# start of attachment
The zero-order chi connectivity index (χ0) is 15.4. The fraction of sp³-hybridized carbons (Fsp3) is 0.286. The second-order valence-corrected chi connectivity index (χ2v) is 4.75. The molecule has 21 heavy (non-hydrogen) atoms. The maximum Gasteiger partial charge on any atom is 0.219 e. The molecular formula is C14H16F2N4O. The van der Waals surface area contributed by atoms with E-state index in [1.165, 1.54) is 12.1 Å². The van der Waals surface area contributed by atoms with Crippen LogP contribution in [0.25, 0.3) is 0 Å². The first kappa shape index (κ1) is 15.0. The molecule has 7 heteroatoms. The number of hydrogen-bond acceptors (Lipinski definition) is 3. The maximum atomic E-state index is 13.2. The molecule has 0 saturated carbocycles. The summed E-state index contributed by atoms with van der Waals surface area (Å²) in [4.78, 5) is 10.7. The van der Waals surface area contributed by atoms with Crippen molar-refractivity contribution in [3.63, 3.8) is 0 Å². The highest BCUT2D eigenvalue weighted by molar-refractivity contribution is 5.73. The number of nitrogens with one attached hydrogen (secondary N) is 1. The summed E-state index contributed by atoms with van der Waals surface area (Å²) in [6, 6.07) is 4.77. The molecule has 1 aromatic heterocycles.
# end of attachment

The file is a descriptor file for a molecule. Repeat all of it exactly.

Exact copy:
The zero-order chi connectivity index (χ0) is 15.4. The fraction of sp³-hybridized carbons (Fsp3) is 0.286. The second-order valence-corrected chi connectivity index (χ2v) is 4.75. The molecule has 21 heavy (non-hydrogen) atoms. The maximum Gasteiger partial charge on any atom is 0.219 e. The molecular formula is C14H16F2N4O. The van der Waals surface area contributed by atoms with E-state index in [1.165, 1.54) is 12.1 Å². The van der Waals surface area contributed by atoms with Crippen LogP contribution in [0.25, 0.3) is 0 Å². The first kappa shape index (κ1) is 15.0. The molecule has 7 heteroatoms. The number of hydrogen-bond acceptors (Lipinski definition) is 3. The maximum atomic E-state index is 13.2. The molecule has 0 saturated carbocycles. The summed E-state index contributed by atoms with van der Waals surface area (Å²) in [4.78, 5) is 10.7. The van der Waals surface area contributed by atoms with Crippen molar-refractivity contribution in [3.63, 3.8) is 0 Å². The highest BCUT2D eigenvalue weighted by molar-refractivity contribution is 5.73. The number of nitrogens with one attached hydrogen (secondary N) is 1. The summed E-state index contributed by atoms with van der Waals surface area (Å²) in [6, 6.07) is 4.77. The molecule has 1 aromatic heterocycles.